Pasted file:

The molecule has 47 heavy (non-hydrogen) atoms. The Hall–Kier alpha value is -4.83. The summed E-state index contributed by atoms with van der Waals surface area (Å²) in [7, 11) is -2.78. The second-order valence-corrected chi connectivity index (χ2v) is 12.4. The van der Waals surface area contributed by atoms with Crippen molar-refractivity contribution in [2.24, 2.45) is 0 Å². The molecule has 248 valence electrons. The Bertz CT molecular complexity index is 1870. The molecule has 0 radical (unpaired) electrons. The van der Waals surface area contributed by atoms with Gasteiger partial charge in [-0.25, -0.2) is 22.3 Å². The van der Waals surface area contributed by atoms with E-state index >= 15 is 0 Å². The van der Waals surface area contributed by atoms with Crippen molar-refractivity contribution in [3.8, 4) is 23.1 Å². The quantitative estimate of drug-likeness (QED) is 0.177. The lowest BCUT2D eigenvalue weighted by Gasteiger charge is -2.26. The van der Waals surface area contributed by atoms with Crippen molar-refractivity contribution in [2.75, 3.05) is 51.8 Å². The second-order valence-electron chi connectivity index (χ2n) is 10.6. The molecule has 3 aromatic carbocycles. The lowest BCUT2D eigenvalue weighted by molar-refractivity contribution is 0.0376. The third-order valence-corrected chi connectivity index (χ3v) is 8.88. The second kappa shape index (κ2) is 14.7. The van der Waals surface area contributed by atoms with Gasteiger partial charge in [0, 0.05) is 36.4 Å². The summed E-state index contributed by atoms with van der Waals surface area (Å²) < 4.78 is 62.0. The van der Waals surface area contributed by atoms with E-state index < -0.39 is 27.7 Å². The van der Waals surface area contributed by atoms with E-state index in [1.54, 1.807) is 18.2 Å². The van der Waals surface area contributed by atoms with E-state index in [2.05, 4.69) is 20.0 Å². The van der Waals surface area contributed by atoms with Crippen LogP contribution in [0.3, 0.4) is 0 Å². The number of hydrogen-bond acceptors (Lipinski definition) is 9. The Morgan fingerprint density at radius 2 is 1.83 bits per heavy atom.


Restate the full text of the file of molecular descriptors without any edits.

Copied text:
The molecule has 47 heavy (non-hydrogen) atoms. The Hall–Kier alpha value is -4.83. The summed E-state index contributed by atoms with van der Waals surface area (Å²) in [7, 11) is -2.78. The second-order valence-corrected chi connectivity index (χ2v) is 12.4. The van der Waals surface area contributed by atoms with Crippen molar-refractivity contribution in [2.24, 2.45) is 0 Å². The molecule has 248 valence electrons. The Bertz CT molecular complexity index is 1870. The molecule has 0 radical (unpaired) electrons. The van der Waals surface area contributed by atoms with Gasteiger partial charge in [-0.25, -0.2) is 22.3 Å². The van der Waals surface area contributed by atoms with E-state index >= 15 is 0 Å². The van der Waals surface area contributed by atoms with Crippen molar-refractivity contribution in [3.8, 4) is 23.1 Å². The quantitative estimate of drug-likeness (QED) is 0.177. The lowest BCUT2D eigenvalue weighted by Gasteiger charge is -2.26. The van der Waals surface area contributed by atoms with Crippen molar-refractivity contribution in [2.75, 3.05) is 51.8 Å². The second-order valence-electron chi connectivity index (χ2n) is 10.6. The molecule has 3 aromatic carbocycles. The lowest BCUT2D eigenvalue weighted by molar-refractivity contribution is 0.0376. The third-order valence-corrected chi connectivity index (χ3v) is 8.88. The second kappa shape index (κ2) is 14.7. The van der Waals surface area contributed by atoms with Gasteiger partial charge in [0, 0.05) is 36.4 Å². The summed E-state index contributed by atoms with van der Waals surface area (Å²) < 4.78 is 62.0. The van der Waals surface area contributed by atoms with E-state index < -0.39 is 27.7 Å². The van der Waals surface area contributed by atoms with E-state index in [1.54, 1.807) is 18.2 Å². The van der Waals surface area contributed by atoms with E-state index in [2.05, 4.69) is 20.0 Å². The van der Waals surface area contributed by atoms with Crippen LogP contribution in [0.3, 0.4) is 0 Å². The number of hydrogen-bond acceptors (Lipinski definition) is 9. The Morgan fingerprint density at radius 2 is 1.83 bits per heavy atom.